Photo: Matt Chaban

Photo: Matt Chaban

I guess the best we can hope for at this point is that somebody does document what is literally being painted over as we speak.

Via A/N Blog.

Dark City

Saturday, January 3rd, 2009


Dark City
1998, 100 minutes
directed by Alex Proyas

Well, this is the last film of the semester’s film series. And what a dark one it is. It even has “dark” in the title. It’s kind of sad, not to mention sort of incongruous, to end the series with a dystopia like this on a sunny, beautiful day like today. This feels more like a Will Ferrell movie sort of day. Actually, this feels like a go out and sit on the grass with a lady-friend sort of day. But nevertheless, the show must go on.

Many of you have commented to me before that these film notes bear, at best, a tangential relation to the films being screened. At worst, some of you have said they bear no relation to the films at all. Some of you have even recoiled in horror when you found out that I hadn’t even watched the movie before I wrote the film notes. As in, how could you write about a movie when you hadn’t even seen it?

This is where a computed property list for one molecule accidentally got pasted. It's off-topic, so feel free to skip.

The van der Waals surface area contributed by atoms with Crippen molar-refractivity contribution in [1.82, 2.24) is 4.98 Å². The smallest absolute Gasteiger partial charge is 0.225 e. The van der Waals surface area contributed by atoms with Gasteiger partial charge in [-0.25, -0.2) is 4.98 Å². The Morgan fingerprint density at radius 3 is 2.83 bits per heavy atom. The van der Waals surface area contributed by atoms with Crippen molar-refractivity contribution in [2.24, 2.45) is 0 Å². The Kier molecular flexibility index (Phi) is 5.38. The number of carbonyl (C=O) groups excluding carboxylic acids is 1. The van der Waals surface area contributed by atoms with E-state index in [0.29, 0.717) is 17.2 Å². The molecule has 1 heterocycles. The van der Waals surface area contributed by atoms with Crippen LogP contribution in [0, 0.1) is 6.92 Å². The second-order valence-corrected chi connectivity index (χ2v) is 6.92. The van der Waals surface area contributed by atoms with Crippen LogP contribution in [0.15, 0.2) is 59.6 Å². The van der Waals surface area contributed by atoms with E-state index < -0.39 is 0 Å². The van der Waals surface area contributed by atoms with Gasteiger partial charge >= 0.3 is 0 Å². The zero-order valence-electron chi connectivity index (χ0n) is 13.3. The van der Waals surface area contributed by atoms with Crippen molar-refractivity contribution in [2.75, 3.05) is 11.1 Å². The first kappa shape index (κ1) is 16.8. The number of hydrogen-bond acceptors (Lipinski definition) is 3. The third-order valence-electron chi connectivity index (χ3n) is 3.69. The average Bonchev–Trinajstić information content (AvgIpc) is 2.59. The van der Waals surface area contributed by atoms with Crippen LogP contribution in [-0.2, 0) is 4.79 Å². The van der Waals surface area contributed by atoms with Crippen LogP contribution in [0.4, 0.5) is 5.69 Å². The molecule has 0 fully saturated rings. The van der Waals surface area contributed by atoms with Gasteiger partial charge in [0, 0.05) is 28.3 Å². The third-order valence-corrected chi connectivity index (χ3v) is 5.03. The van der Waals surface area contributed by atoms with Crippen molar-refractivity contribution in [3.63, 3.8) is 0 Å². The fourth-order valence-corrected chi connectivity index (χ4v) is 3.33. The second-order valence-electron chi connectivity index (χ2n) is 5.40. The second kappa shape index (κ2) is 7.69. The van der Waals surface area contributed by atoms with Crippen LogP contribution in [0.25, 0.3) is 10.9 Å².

I’m going to go out on a limb here and say why: architecture is about built expression. To that extent, it is fixed in a non-abstract materiality. However, the effects, inspiration, and performance of architecture often exceeds the banality of the mere structured materiality. It may be argued, that in architecture, the whole is greater than the sum of the parts. This film series, which is about the intersection, interference, and/or engagement between film and architecture, thus must be explicit about the what, exactly, is the nature of the connection between the film being screened and our engagement with the built environment.

Here’s my bias: I’m less interested in what the film looks like than in what assumptions and ideas the filmmaker brought to bear in the film. Film has been able to express ideas through a conflation of moving images and aural experience. The relationship, ergo, is one of an irreducible combination of sight, sound, and time. The design of the set within a film offers no more insight into this relationship than the sketches or photos of the set design. Plot, also, is a mere triviality. You can read a breakdown of the plot of a film in any review you care to look up online, and it won’t necessarily have anything to do with architecture. In fact, I can’t think of a single movie in which the unfolding plot of a film bears any interesting insight into the nature of our creative profession.